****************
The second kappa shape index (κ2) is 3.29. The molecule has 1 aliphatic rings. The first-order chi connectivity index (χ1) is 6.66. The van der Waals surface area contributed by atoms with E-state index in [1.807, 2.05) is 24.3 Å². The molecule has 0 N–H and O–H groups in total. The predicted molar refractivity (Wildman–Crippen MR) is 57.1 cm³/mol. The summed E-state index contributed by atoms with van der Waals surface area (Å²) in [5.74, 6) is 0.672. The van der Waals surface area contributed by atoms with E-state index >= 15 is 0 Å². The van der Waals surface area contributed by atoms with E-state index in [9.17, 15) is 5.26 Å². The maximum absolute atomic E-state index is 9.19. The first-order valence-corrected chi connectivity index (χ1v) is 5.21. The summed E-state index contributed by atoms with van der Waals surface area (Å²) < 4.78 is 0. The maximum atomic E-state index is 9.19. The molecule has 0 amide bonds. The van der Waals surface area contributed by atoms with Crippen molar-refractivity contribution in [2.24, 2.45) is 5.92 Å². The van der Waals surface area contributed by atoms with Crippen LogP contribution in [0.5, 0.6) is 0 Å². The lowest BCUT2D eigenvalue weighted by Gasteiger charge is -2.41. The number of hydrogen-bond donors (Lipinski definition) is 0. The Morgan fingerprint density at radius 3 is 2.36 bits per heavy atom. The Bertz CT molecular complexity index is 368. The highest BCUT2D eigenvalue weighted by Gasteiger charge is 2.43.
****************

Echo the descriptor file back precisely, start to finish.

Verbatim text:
The second kappa shape index (κ2) is 3.29. The molecule has 1 aliphatic rings. The first-order chi connectivity index (χ1) is 6.66. The van der Waals surface area contributed by atoms with E-state index in [1.807, 2.05) is 24.3 Å². The molecule has 0 N–H and O–H groups in total. The predicted molar refractivity (Wildman–Crippen MR) is 57.1 cm³/mol. The summed E-state index contributed by atoms with van der Waals surface area (Å²) in [5.74, 6) is 0.672. The van der Waals surface area contributed by atoms with E-state index >= 15 is 0 Å². The van der Waals surface area contributed by atoms with E-state index in [9.17, 15) is 5.26 Å². The maximum absolute atomic E-state index is 9.19. The first-order valence-corrected chi connectivity index (χ1v) is 5.21. The summed E-state index contributed by atoms with van der Waals surface area (Å²) < 4.78 is 0. The maximum atomic E-state index is 9.19. The molecule has 0 amide bonds. The van der Waals surface area contributed by atoms with Crippen molar-refractivity contribution in [2.24, 2.45) is 5.92 Å². The van der Waals surface area contributed by atoms with Crippen LogP contribution in [0.5, 0.6) is 0 Å². The lowest BCUT2D eigenvalue weighted by Gasteiger charge is -2.41. The number of hydrogen-bond donors (Lipinski definition) is 0. The Morgan fingerprint density at radius 3 is 2.36 bits per heavy atom. The Bertz CT molecular complexity index is 368. The highest BCUT2D eigenvalue weighted by Gasteiger charge is 2.43.